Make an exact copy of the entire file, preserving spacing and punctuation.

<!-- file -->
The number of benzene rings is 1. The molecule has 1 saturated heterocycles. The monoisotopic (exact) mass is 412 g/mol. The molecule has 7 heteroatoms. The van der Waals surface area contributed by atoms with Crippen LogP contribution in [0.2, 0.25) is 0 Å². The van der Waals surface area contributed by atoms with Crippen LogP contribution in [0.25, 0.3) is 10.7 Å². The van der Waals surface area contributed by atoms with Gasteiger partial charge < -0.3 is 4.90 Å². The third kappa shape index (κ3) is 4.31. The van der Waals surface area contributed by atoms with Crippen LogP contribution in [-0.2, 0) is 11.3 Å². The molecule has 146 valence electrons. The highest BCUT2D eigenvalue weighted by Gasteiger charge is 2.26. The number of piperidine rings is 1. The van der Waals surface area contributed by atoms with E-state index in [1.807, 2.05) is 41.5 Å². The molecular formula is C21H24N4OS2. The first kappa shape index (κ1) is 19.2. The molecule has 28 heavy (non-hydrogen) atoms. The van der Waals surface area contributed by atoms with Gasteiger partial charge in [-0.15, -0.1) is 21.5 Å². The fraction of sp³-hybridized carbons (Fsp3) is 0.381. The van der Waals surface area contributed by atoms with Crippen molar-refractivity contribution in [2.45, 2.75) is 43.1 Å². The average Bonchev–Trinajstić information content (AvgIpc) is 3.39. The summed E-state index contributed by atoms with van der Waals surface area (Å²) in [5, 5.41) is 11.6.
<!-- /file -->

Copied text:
The number of benzene rings is 1. The molecule has 1 saturated heterocycles. The monoisotopic (exact) mass is 412 g/mol. The molecule has 7 heteroatoms. The van der Waals surface area contributed by atoms with Crippen LogP contribution in [0.2, 0.25) is 0 Å². The van der Waals surface area contributed by atoms with Crippen LogP contribution in [0.25, 0.3) is 10.7 Å². The van der Waals surface area contributed by atoms with Gasteiger partial charge < -0.3 is 4.90 Å². The third kappa shape index (κ3) is 4.31. The van der Waals surface area contributed by atoms with Crippen LogP contribution in [-0.2, 0) is 11.3 Å². The molecule has 146 valence electrons. The highest BCUT2D eigenvalue weighted by Gasteiger charge is 2.26. The number of piperidine rings is 1. The van der Waals surface area contributed by atoms with E-state index in [1.807, 2.05) is 41.5 Å². The molecular formula is C21H24N4OS2. The first kappa shape index (κ1) is 19.2. The molecule has 28 heavy (non-hydrogen) atoms. The van der Waals surface area contributed by atoms with Gasteiger partial charge in [-0.15, -0.1) is 21.5 Å². The fraction of sp³-hybridized carbons (Fsp3) is 0.381. The van der Waals surface area contributed by atoms with Crippen molar-refractivity contribution in [2.45, 2.75) is 43.1 Å². The average Bonchev–Trinajstić information content (AvgIpc) is 3.39. The summed E-state index contributed by atoms with van der Waals surface area (Å²) in [5, 5.41) is 11.6.